Breathing new life into your machinery with 'Machine Upgrading'

Just about every manufacturing company has machines that still work, but do not offer the capabilities allowing for a digital transition. They often have limited sensors and in many cases lack computing power. Many entrepreneurs are therefore wrestling with the question of whether these machines are still sufficient to achieve the required quality and economic return. However, there is no need to throw these old machines on the scrapheap just yet. Instead of simply replacing them, it can sometimes be more cost-effective to bring those machines completely up-to-date with smart adjustments. Flanders Make and a number of partners have now written a whitepaper on 'Machine Upgrading' to show companies how they can achieve this in practice.


Benefits of an upgrade

Upgrading machines has many benefits. Cost saving is an important first argument. Many entrepreneurs are still holding back from making the digital transition for their machinery. They postpone investments because they consider first of all the replacement of their machines, which of course involves serious financial efforts. As a result, they may completely miss the train to Industry 4.0. Instead of simply replacing these machines, upgrading, in which components of old machines are optimised with new functionalities, is gaining in importance. The benefits of a machine upgrade are not limited to the financial picture. It also offers a form of security. We know what existing machines can do and how they perform. New installations always come with some uncertainty. After all, just because something is new, does not necessarily mean that it works better. New machines also raise questions about training. Will a new machine be sufficiently user-friendly? Will all production workers be able to work with it or do they also need to invest in training?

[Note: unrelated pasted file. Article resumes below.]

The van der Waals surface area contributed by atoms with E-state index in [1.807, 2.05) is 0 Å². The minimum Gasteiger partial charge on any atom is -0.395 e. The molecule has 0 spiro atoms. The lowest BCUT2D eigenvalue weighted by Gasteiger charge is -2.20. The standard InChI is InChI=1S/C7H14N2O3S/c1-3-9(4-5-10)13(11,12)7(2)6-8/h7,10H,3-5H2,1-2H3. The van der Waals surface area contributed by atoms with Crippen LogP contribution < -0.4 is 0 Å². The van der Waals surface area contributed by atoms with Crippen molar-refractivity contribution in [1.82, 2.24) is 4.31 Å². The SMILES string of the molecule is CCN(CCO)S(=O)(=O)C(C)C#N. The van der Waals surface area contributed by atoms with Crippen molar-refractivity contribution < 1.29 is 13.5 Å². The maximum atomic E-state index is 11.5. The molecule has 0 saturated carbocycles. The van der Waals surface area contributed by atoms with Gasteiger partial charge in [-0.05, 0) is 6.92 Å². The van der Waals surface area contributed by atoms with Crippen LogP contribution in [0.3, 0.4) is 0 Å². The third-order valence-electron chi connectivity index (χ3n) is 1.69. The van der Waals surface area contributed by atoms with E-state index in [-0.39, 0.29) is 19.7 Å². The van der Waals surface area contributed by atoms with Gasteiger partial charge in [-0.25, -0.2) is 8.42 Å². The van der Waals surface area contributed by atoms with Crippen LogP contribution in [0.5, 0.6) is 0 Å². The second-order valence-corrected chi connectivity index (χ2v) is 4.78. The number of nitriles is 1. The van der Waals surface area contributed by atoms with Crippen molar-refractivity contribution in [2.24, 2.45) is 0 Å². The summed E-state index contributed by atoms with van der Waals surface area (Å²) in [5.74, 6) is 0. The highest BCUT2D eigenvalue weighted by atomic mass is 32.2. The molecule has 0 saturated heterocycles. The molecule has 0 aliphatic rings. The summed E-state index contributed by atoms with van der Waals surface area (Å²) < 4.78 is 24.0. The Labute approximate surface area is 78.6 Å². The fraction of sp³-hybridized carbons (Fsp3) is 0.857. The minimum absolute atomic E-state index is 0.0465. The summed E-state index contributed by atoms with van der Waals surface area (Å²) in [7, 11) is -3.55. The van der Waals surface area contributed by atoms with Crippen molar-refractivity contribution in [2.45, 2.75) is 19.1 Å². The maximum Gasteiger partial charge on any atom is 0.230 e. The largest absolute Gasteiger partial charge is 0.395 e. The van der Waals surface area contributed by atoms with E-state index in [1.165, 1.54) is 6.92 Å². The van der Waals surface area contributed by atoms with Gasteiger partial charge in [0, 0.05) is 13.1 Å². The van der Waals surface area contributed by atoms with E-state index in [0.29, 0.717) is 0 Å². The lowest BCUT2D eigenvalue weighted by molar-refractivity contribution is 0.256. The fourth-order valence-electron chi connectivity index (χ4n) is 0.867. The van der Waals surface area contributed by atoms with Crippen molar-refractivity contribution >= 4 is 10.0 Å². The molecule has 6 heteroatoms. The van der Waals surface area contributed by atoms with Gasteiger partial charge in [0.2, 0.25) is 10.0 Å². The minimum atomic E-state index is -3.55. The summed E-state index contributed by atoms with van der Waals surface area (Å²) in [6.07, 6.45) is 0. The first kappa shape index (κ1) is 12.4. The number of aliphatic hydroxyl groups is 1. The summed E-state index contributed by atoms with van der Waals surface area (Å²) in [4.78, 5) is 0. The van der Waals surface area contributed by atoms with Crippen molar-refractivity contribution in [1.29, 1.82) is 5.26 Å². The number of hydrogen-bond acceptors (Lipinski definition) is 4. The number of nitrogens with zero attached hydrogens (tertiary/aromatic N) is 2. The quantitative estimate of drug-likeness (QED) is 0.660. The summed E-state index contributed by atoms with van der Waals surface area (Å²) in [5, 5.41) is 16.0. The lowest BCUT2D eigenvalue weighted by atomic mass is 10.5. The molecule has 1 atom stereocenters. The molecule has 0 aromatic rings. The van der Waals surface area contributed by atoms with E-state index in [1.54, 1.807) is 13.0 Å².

"Just because something is new, does not necessarily mean that it works better."

Another shortcoming is that few factories have physical space in surplus. Building a new production line in parallel or taking an existing plant out of service for weeks at a time is simply not possible. No factory today can afford a standstill of even a few days. Finally, from the point of view of sustainability, the investment in renewal is not always justifiable. Many installations have lost very little in terms of mechanical performance if they are being properly maintained. Replacing these machines with new ones is not only a waste of money, but also puts a useless extra burden on the environment.

Of course, 'Machine Upgrading' comes at a cost, but in the long run, your business will benefit financially. An upgrade makes these machines more productive and flexible, gives them more and better functionalities and makes them easier to maintain. The machines will last much longer thanks to the makeover.


Supporting businesses with field labs